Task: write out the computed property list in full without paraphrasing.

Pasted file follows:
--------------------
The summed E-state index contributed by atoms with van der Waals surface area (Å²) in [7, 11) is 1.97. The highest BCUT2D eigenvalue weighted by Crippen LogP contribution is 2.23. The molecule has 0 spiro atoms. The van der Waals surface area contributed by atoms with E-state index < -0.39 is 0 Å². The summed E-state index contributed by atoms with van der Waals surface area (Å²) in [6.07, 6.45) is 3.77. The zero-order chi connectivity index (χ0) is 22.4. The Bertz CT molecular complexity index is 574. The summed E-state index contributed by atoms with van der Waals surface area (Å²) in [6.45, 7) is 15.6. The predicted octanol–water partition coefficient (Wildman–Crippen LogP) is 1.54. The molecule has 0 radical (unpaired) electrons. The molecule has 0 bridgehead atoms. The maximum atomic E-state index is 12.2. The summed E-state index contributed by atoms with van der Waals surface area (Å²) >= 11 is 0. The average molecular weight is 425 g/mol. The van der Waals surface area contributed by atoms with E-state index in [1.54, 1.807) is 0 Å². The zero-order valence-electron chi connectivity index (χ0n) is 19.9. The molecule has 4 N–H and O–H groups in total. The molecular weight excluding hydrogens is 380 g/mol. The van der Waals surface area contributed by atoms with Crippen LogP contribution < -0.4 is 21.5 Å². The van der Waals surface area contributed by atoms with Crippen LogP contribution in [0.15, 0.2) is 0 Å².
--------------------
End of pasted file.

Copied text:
The summed E-state index contributed by atoms with van der Waals surface area (Å²) in [7, 11) is 1.97. The highest BCUT2D eigenvalue weighted by Crippen LogP contribution is 2.23. The molecule has 0 spiro atoms. The van der Waals surface area contributed by atoms with E-state index < -0.39 is 0 Å². The summed E-state index contributed by atoms with van der Waals surface area (Å²) in [6.07, 6.45) is 3.77. The zero-order chi connectivity index (χ0) is 22.4. The Bertz CT molecular complexity index is 574. The summed E-state index contributed by atoms with van der Waals surface area (Å²) in [6.45, 7) is 15.6. The predicted octanol–water partition coefficient (Wildman–Crippen LogP) is 1.54. The molecule has 0 radical (unpaired) electrons. The molecule has 0 bridgehead atoms. The maximum atomic E-state index is 12.2. The summed E-state index contributed by atoms with van der Waals surface area (Å²) >= 11 is 0. The average molecular weight is 425 g/mol. The van der Waals surface area contributed by atoms with E-state index in [1.54, 1.807) is 0 Å². The zero-order valence-electron chi connectivity index (χ0n) is 19.9. The molecule has 4 N–H and O–H groups in total. The molecular weight excluding hydrogens is 380 g/mol. The van der Waals surface area contributed by atoms with Crippen LogP contribution < -0.4 is 21.5 Å². The van der Waals surface area contributed by atoms with Crippen LogP contribution in [0.15, 0.2) is 0 Å².